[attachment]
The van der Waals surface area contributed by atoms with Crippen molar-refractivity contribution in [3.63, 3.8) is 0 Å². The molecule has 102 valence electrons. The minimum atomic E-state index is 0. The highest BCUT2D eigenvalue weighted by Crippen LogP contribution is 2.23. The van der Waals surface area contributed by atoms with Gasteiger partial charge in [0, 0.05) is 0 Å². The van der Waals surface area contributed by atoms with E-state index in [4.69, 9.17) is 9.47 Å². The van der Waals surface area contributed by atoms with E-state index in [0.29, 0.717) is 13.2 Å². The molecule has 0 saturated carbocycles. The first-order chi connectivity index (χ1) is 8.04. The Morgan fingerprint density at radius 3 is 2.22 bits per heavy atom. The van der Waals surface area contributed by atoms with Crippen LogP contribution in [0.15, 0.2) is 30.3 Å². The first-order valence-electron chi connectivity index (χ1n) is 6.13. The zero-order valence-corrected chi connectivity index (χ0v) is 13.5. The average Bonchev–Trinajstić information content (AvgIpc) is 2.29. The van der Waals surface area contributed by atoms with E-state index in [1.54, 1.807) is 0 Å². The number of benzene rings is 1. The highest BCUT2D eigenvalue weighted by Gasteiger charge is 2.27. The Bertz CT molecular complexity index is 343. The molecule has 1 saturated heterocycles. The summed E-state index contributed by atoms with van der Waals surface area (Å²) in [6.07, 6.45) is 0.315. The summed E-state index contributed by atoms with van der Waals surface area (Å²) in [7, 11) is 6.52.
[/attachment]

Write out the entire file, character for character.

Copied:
The van der Waals surface area contributed by atoms with Crippen molar-refractivity contribution in [3.63, 3.8) is 0 Å². The molecule has 102 valence electrons. The minimum atomic E-state index is 0. The highest BCUT2D eigenvalue weighted by Crippen LogP contribution is 2.23. The van der Waals surface area contributed by atoms with Gasteiger partial charge in [0, 0.05) is 0 Å². The van der Waals surface area contributed by atoms with E-state index in [4.69, 9.17) is 9.47 Å². The van der Waals surface area contributed by atoms with E-state index in [0.29, 0.717) is 13.2 Å². The molecule has 0 saturated carbocycles. The first-order chi connectivity index (χ1) is 8.04. The Morgan fingerprint density at radius 3 is 2.22 bits per heavy atom. The van der Waals surface area contributed by atoms with Crippen LogP contribution in [0.15, 0.2) is 30.3 Å². The first-order valence-electron chi connectivity index (χ1n) is 6.13. The zero-order valence-corrected chi connectivity index (χ0v) is 13.5. The average Bonchev–Trinajstić information content (AvgIpc) is 2.29. The van der Waals surface area contributed by atoms with E-state index in [1.54, 1.807) is 0 Å². The number of benzene rings is 1. The highest BCUT2D eigenvalue weighted by Gasteiger charge is 2.27. The Bertz CT molecular complexity index is 343. The molecule has 1 saturated heterocycles. The summed E-state index contributed by atoms with van der Waals surface area (Å²) in [6.07, 6.45) is 0.315. The summed E-state index contributed by atoms with van der Waals surface area (Å²) in [7, 11) is 6.52.